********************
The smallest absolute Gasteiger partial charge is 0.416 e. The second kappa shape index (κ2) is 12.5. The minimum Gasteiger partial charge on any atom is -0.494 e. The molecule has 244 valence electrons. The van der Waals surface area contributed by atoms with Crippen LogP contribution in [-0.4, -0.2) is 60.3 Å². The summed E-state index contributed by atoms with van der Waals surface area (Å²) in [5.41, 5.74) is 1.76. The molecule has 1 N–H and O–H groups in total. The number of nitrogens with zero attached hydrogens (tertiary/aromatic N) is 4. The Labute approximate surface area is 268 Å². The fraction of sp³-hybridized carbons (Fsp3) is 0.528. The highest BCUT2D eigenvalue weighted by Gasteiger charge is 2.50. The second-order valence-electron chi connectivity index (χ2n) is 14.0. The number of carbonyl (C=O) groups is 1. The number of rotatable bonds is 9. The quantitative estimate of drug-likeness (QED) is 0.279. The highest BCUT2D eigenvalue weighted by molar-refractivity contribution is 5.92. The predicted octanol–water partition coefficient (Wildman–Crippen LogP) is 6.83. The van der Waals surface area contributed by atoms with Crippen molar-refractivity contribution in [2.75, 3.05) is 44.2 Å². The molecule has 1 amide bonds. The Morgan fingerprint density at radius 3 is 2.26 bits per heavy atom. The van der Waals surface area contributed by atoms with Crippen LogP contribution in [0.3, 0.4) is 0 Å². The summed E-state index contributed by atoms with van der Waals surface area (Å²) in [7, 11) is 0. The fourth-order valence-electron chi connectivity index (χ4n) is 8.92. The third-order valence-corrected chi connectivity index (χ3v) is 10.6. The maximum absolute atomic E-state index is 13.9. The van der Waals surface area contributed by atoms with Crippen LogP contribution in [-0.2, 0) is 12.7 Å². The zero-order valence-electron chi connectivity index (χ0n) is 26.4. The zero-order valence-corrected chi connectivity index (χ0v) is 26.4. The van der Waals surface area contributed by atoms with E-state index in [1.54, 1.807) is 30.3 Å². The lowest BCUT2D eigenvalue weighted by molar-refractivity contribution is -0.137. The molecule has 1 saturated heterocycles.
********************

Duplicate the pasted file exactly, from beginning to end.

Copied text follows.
The smallest absolute Gasteiger partial charge is 0.416 e. The second kappa shape index (κ2) is 12.5. The minimum Gasteiger partial charge on any atom is -0.494 e. The molecule has 244 valence electrons. The van der Waals surface area contributed by atoms with Crippen LogP contribution in [-0.4, -0.2) is 60.3 Å². The summed E-state index contributed by atoms with van der Waals surface area (Å²) in [5.41, 5.74) is 1.76. The molecule has 1 N–H and O–H groups in total. The number of nitrogens with zero attached hydrogens (tertiary/aromatic N) is 4. The Labute approximate surface area is 268 Å². The fraction of sp³-hybridized carbons (Fsp3) is 0.528. The highest BCUT2D eigenvalue weighted by Gasteiger charge is 2.50. The second-order valence-electron chi connectivity index (χ2n) is 14.0. The number of carbonyl (C=O) groups is 1. The number of rotatable bonds is 9. The quantitative estimate of drug-likeness (QED) is 0.279. The highest BCUT2D eigenvalue weighted by molar-refractivity contribution is 5.92. The predicted octanol–water partition coefficient (Wildman–Crippen LogP) is 6.83. The van der Waals surface area contributed by atoms with Crippen molar-refractivity contribution in [2.75, 3.05) is 44.2 Å². The molecule has 1 amide bonds. The Morgan fingerprint density at radius 3 is 2.26 bits per heavy atom. The van der Waals surface area contributed by atoms with Crippen LogP contribution in [0.3, 0.4) is 0 Å². The summed E-state index contributed by atoms with van der Waals surface area (Å²) in [7, 11) is 0. The fourth-order valence-electron chi connectivity index (χ4n) is 8.92. The third-order valence-corrected chi connectivity index (χ3v) is 10.6. The maximum absolute atomic E-state index is 13.9. The van der Waals surface area contributed by atoms with Crippen LogP contribution in [-0.2, 0) is 12.7 Å². The zero-order valence-electron chi connectivity index (χ0n) is 26.4. The zero-order valence-corrected chi connectivity index (χ0v) is 26.4. The van der Waals surface area contributed by atoms with E-state index in [1.54, 1.807) is 30.3 Å². The lowest BCUT2D eigenvalue weighted by molar-refractivity contribution is -0.137. The molecule has 1 saturated heterocycles.